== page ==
Police, farmers, businesses and local residents tackle rural crime issues in East Herts
Around 50 rural residents including local landowners, farmers, local councillors and rural business owners attended a barn meet with the police in East Herts on Monday evening (February 9).

 The Chief Constable, the Police and Crime Commissioner (PCC), police officers from the East Herts Rural Safer Neighbourhood Team, representatives from the National Farmers Union and Country Landowners Association also attended.

The event, which was held within the grounds of the Woodhall Estate in Watton at Stone and was hosted by estate owners Ralph and Alexandra Abel Smith, aimed to discuss how the police can work with local people and businesses to reduce and prevent rural crime, reduce the fear of crime and to reduce anti-social behaviour to improve the quality of life for local rural communities.

Attendees heard talks by the Chief Constable Andy Bliss, PCC David Lloyd, East Herts Chief Inspector Gerry McDonald and Sergeant Duncan Wallace.  They spoke about what the police and partner agencies are doing to tackle rural crime and how to prevent crimes which are specific to rural areas, including wildlife, environmental and heritage crime. Subjects covered included fly tipping, poaching, hare coursing, fuel theft, thefts from sheds and the effective use of ANPR in disrupting criminals from using the county’s rural roads. This was followed by a question and answer session.

During the event, attendees also had the chance to see how the force’s ATVs (All Terrain Bikes) or Quad Bikes have been fitted with video cameras and how affective they are in recording police operations which will prove invaluable for evidential purposes.

The Chief Constable also discussed the equipment and technology the force’s rural police officers now have, such as 4x4 vehicles and mobile data equipment - giving them up to date information about crime and criminals - which will help them to effectively fight crime in the countryside.

Chief Constable Andy Bliss, said: “I’d like to thank Mr and Mrs Abel Smith for hosting the event and making it possible. Barn meets such as this enable rural communities in East Herts to meet with police and partner agencies to discuss issues which affect them on a daily basis in a relaxed and informal environment. They also allow us to update our communities about the on-going police work to prevent and detect rural crime.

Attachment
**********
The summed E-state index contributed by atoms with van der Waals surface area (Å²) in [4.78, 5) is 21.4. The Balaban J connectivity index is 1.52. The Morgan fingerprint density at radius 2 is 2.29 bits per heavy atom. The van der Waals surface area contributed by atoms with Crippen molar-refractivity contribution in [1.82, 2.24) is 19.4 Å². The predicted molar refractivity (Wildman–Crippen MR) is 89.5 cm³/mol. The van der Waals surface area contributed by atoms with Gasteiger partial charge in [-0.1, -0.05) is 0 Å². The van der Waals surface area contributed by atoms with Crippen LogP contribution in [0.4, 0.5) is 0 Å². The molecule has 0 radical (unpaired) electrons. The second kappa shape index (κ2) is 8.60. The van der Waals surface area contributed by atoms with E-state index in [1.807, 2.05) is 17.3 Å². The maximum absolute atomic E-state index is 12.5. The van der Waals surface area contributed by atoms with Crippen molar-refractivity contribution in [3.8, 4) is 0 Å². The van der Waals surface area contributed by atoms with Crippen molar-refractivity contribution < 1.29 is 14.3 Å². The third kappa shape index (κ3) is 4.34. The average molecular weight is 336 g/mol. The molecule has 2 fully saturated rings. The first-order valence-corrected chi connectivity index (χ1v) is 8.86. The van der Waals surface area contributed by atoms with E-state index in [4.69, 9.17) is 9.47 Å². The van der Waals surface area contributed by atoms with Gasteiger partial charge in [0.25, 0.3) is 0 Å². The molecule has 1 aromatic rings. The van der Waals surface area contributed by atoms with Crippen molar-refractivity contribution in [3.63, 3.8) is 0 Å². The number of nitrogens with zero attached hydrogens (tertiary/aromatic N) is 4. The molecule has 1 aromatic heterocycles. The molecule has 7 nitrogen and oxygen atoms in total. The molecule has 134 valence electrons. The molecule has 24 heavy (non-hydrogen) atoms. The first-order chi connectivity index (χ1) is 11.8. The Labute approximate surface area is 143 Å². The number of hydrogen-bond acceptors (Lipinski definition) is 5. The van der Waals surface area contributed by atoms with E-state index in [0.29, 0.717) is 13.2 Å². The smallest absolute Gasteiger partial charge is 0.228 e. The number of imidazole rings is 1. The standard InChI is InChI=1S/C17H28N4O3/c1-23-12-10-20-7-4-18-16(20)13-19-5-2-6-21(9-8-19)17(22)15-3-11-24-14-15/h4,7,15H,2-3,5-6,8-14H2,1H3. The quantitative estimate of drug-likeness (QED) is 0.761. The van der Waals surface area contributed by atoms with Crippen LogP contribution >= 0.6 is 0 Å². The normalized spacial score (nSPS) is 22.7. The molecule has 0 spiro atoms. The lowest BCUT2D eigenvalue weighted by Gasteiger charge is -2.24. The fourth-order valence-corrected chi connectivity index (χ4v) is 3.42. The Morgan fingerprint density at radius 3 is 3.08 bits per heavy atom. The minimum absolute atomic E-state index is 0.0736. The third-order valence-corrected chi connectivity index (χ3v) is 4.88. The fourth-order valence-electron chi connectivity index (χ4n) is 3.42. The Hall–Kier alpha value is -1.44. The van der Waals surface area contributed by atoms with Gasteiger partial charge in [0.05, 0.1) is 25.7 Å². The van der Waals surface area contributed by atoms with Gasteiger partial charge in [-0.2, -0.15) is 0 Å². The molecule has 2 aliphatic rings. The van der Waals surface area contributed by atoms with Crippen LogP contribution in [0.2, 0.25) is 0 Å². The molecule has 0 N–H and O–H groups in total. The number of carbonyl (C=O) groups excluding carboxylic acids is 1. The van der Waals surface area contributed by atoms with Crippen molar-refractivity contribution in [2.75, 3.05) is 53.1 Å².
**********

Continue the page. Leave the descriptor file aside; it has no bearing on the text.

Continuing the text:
“It was a great success and valuable to hear the views and experiences of local people. I hope that it reassured everyone who attended that rural crime is being taken very seriously at all levels.”

Police and Crime Commissioner David Lloyd added “It was good to see so many representatives from rural business, schools, parish councils and partner agencies at this latest barn meet to discuss rural issues. We all have a responsibility to work together to keep our community safe. 

“Rural communities can feel ignored by the police because crime is lower than in urban areas, but I am confident the Constabulary is taking rural issues seriously and acknowledging the affect crime has on often isolated communities.  I am signed up to the National Rural Crime Network where I am pressing for more support on countryside issues, such as fly tipping and fly grazing, and will continue to ensure that the Chief Constable keeps rural issues on the local policing agenda.

“I’d like to see more of this type of event and would encourage rural communities to get even more involved with helping to keep their community safe. This can be achieved on a number of levels, from simply keeping the police informed of anything suspicious or by joining schemes such as Neighbourhood Watch and Heritage Watch, to becoming a Rural Special Constable or a Police Community Volunteer.”

Mr and Mrs Abel Smith added: “We were very glad to have had the opportunity to host this event. We enjoy a very strong working relationship with the police in this area and appreciate all of their efforts on our behalf.”